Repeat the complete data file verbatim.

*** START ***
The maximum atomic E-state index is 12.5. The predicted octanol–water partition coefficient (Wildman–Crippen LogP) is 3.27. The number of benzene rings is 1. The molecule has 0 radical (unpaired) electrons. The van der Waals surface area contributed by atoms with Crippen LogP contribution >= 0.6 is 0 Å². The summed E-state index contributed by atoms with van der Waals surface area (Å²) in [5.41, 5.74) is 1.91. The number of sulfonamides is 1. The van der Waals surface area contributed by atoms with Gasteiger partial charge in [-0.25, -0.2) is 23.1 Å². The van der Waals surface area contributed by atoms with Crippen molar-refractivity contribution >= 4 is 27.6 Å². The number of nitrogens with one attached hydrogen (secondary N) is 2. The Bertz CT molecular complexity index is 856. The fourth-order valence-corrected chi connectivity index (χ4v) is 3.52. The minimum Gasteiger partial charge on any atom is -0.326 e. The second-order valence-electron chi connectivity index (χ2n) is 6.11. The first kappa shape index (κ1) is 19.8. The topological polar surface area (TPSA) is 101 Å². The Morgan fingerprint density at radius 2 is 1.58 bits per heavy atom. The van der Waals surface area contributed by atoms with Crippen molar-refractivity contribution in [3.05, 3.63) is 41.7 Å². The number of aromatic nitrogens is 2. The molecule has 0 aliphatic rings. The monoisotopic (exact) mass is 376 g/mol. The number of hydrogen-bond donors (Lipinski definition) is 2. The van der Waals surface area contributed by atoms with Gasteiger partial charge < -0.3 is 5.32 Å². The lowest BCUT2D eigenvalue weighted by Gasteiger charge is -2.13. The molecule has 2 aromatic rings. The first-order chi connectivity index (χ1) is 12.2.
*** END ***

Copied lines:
The maximum atomic E-state index is 12.5. The predicted octanol–water partition coefficient (Wildman–Crippen LogP) is 3.27. The number of benzene rings is 1. The molecule has 0 radical (unpaired) electrons. The van der Waals surface area contributed by atoms with Crippen LogP contribution >= 0.6 is 0 Å². The summed E-state index contributed by atoms with van der Waals surface area (Å²) in [5.41, 5.74) is 1.91. The number of sulfonamides is 1. The van der Waals surface area contributed by atoms with Gasteiger partial charge in [-0.25, -0.2) is 23.1 Å². The van der Waals surface area contributed by atoms with Crippen molar-refractivity contribution >= 4 is 27.6 Å². The number of nitrogens with one attached hydrogen (secondary N) is 2. The Bertz CT molecular complexity index is 856. The fourth-order valence-corrected chi connectivity index (χ4v) is 3.52. The minimum Gasteiger partial charge on any atom is -0.326 e. The second-order valence-electron chi connectivity index (χ2n) is 6.11. The first kappa shape index (κ1) is 19.8. The topological polar surface area (TPSA) is 101 Å². The Morgan fingerprint density at radius 2 is 1.58 bits per heavy atom. The van der Waals surface area contributed by atoms with Crippen molar-refractivity contribution in [3.05, 3.63) is 41.7 Å². The number of aromatic nitrogens is 2. The molecule has 0 aliphatic rings. The monoisotopic (exact) mass is 376 g/mol. The number of hydrogen-bond donors (Lipinski definition) is 2. The van der Waals surface area contributed by atoms with Gasteiger partial charge < -0.3 is 5.32 Å². The lowest BCUT2D eigenvalue weighted by Gasteiger charge is -2.13. The molecule has 2 aromatic rings. The first-order chi connectivity index (χ1) is 12.2.